Search Results: "Teresa E. Harris"


BOOK REVIEW

TERESA by Neera
FICTION & LITERATURE
Released: Jan. 1, 1999

"A quietly told story that gradually accumulates great power, rich in local color, memorable characterizations, and devastating dramatic irony."
s her youth caring for them—only to find, many years after, that her eventual freedom to join the man she loves amounts simply to a continuation of her servitude. Read full book review >

BOOK REVIEW

THE PERFECT PLACE by Teresa E. Harris
CHILDREN'S
Released: Nov. 4, 2014

"Though good family-in-transition stories are not rare, ones that authentically portray an African-American experience are, and readers will find this one pretty near perfect. (Fiction. 10-13)"
A spirited, stubborn and loyal girl finds the perfect place exactly where she doesn't want it. Read full book review >

BOOK REVIEW

SUMMER JACKSON:  GROWN UP by Teresa E. Harris
CHILDREN'S
Released: May 17, 2011

"With a little bit of sparkle and a whole lot of sass, Summer will be right at home with any young girl eager to enter the work world. (Picture Book. 5-9)"
When 7-year-old Summer Jackson decides she wants to be a grown-up right now, she means it. Read full book review >

BOOK REVIEW

E by Matt Beaumont
FICTION & LITERATURE
Released: Oct. 1, 2000

"Your career may depend on it."
Subject: Fab debut of former London adman, making a bugger-all brilliant update on the epistolary novel by having it largely in e-mail thrashing about on the office network and focusing on London's Miller Shanks ad agency striving to land the Coke account. Read full book review >

BOOK REVIEW

SISTER TERESA by Bárbara Mujica
Released: March 22, 2007

"An earthy, humanizing portrait."
A lifelong friend remembers Teresa of Àvila, "Spain's most beloved saint," in this richly entertaining historical novel from Mujica (Spanish/Georgetown Univ.; Frida, 2001, etc.). Read full book review >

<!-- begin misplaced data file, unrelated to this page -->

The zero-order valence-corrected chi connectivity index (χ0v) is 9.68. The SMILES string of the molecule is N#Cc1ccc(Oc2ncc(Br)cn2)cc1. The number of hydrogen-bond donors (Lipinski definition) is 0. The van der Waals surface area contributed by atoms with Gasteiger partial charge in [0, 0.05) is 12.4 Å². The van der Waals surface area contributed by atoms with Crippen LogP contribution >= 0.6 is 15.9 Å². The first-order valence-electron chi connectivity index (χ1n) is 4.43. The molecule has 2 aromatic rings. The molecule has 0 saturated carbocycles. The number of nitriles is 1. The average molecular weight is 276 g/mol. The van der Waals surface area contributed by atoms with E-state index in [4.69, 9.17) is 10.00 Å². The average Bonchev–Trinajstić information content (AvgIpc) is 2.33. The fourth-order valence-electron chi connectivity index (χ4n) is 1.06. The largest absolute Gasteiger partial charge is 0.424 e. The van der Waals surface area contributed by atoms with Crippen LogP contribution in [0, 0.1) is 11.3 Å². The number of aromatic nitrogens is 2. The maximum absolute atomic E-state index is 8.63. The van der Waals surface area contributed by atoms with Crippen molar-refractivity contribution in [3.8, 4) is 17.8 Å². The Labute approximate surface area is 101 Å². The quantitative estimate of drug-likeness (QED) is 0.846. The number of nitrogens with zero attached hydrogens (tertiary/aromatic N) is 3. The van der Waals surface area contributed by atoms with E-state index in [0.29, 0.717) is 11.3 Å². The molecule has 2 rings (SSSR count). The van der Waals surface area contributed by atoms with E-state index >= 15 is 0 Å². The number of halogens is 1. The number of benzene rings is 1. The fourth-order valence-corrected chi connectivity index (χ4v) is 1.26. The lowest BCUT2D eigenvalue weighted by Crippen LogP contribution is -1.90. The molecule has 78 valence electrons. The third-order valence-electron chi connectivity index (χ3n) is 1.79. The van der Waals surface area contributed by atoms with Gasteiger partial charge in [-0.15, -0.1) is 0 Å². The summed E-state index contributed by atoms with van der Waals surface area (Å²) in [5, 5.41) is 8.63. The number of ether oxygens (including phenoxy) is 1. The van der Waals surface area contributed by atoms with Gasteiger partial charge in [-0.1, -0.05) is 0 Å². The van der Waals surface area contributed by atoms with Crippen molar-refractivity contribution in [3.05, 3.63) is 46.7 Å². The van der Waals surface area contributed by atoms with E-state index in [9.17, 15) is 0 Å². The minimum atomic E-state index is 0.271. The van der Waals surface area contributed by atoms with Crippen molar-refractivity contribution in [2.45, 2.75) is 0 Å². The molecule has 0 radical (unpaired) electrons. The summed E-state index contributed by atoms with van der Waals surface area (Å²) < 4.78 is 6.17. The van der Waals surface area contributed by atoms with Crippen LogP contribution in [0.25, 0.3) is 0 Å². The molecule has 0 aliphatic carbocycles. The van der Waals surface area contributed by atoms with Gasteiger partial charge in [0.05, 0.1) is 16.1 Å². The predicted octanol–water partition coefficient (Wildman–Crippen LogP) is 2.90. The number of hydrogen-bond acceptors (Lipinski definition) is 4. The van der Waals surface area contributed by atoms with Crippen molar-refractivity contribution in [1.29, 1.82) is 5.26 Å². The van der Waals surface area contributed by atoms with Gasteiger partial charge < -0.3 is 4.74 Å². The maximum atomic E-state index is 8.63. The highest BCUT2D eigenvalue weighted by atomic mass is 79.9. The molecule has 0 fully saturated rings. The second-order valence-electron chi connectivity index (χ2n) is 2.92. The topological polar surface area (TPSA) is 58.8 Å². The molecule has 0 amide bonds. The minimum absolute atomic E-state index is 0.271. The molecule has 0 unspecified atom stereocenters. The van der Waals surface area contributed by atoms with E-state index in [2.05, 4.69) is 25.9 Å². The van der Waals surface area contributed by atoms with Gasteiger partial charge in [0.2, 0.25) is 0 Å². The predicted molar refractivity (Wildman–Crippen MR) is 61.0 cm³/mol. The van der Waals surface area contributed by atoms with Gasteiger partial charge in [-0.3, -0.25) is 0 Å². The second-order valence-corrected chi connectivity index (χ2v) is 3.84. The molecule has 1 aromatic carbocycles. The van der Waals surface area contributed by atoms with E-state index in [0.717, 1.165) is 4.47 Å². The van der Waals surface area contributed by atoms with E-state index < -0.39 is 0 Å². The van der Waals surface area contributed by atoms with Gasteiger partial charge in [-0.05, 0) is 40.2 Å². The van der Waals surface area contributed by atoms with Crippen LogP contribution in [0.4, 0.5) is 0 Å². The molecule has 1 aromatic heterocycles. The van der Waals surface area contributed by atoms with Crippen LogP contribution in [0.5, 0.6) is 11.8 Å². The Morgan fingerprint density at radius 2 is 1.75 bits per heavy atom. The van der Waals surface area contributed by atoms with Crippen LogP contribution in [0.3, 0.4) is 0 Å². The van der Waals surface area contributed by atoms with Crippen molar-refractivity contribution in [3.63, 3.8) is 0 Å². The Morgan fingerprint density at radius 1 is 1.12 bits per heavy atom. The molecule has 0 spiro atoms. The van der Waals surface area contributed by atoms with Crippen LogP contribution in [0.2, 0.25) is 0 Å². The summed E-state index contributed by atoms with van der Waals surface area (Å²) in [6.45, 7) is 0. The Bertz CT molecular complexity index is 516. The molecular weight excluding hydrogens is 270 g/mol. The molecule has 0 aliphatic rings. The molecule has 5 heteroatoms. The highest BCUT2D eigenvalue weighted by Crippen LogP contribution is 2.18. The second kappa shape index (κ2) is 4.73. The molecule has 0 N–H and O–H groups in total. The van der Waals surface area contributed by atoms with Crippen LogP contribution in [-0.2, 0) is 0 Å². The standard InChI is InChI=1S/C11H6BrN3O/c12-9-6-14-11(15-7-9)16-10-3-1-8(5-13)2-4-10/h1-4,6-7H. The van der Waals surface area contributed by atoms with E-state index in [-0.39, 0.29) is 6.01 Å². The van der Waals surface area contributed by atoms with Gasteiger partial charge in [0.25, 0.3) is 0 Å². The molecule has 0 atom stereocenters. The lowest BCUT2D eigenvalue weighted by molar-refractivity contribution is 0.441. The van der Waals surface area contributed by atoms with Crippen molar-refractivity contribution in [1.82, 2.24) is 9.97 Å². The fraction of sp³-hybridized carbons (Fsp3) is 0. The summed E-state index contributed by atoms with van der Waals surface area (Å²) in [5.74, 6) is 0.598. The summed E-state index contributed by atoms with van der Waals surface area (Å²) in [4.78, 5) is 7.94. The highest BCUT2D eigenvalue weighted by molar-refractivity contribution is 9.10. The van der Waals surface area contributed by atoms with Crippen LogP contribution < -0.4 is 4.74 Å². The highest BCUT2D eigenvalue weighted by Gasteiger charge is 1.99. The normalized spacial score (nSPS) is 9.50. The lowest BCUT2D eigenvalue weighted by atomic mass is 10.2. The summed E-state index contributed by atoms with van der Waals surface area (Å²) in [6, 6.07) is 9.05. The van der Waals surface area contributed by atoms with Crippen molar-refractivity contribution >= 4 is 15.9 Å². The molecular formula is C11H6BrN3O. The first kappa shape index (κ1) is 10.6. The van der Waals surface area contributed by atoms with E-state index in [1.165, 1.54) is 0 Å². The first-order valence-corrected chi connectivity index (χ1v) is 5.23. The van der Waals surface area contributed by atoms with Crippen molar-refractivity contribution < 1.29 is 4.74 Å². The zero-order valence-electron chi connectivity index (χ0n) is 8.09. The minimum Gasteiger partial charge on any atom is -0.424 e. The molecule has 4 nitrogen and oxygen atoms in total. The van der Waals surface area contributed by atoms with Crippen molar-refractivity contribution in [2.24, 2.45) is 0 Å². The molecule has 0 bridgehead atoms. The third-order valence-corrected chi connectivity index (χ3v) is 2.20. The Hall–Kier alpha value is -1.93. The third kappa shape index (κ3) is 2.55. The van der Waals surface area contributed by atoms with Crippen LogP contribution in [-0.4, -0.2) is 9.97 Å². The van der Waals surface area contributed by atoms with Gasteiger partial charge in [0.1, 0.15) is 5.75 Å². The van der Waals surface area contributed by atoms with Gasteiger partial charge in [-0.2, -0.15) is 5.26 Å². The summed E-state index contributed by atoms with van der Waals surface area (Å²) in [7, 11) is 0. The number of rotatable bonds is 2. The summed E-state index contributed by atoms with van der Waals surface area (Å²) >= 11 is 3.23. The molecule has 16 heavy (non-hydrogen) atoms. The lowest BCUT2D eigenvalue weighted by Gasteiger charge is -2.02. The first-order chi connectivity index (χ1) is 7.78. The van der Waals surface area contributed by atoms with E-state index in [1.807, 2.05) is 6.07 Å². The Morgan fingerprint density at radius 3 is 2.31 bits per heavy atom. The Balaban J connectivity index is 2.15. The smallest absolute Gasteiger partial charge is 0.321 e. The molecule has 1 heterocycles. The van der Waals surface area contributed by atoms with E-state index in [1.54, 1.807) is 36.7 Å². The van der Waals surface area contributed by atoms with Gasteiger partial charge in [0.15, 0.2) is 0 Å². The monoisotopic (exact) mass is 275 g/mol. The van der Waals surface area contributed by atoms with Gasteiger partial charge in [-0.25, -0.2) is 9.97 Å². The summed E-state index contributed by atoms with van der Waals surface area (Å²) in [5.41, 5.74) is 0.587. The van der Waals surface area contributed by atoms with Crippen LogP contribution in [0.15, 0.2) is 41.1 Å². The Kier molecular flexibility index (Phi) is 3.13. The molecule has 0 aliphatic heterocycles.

BOOK REVIEW

MOTHER TERESA by Lewis Helfand
CHILDREN'S
Released: June 1, 2013

"'Why did she want to help? Why could she not turn a blind eye to those in need?' A searching and reverent treatment. (bibliography, foldout poster) (Graphic biography. 11-14)"
Mother Teresa shines brightly both figuratively and literally in this graphic portrait of her life and mission. Read full book review >

BOOK REVIEW

NON-FICTION
Released: April 15, 2003

"A little clunky, a little slow: a blip in the spy genre."
Evil, upright, or misunderstood? It's possible to see Red spy Kitty Harris—a.k.a. Elizabeth Dreyfus, Alice Read, Gypsy, Norma, Ada, et al.—as all three in this biography by retired KGB officer Damaskin. Read full book review >

BOOK REVIEW

STE-E-E-E-EAMBOAT A-COMIN’! by Jill Esbaum
CHILDREN'S
Released: April 8, 2005

"The Story of Captain Blanche Leathers (2000), illus by Holly Meade, though its content is closer to William Anderson's comparatively restrained River Boy (2003), illus by Dan Andreasen. (afterword, map) (Picture book. 7-9)"
Inspired by a passage from Mark Twain's Life on the Mississippi, Esbaum captures the bustle and commotion attending a steam packet's arrival in a small river town: "Rubberneckers, / pounding boots, / whiskered geezers, big galoots. / Wheels a-clatter, / choking cloud, / yapping dog, excited crowd." Read full book review >

BOOK REVIEW

MOTHER TERESA by Demi
by Demi, illustrated by Demi
BIOGRAPHY
Released: Feb. 1, 2005

"But her faith, her message, and the force of her personality come through with superb clarity. (bibliography, map) (Picture book/biography. 9-12)"
From the kneeling supplicant on the front cover, surrounded by apostolic figures within an ornate cross, to the author's Papal blessing on the back, this is the most pious yet of Demi's profiles of our greatest spiritual touchstones. Read full book review >

BOOK REVIEW

MOTHER TERESA by Anne Sebba
BIOGRAPHY & MEMOIR
Released: Nov. 1, 1997

"Finally, Sebba dares to ask why Mother Teresa has been so lionized in the West, suggesting that her apotheosis has much to do with assuaging white guilt for India's grinding poverty."
This surprisingly nuanced biography of the international icon of humanitarianism neither shies away from nor revels in controversy. Read full book review >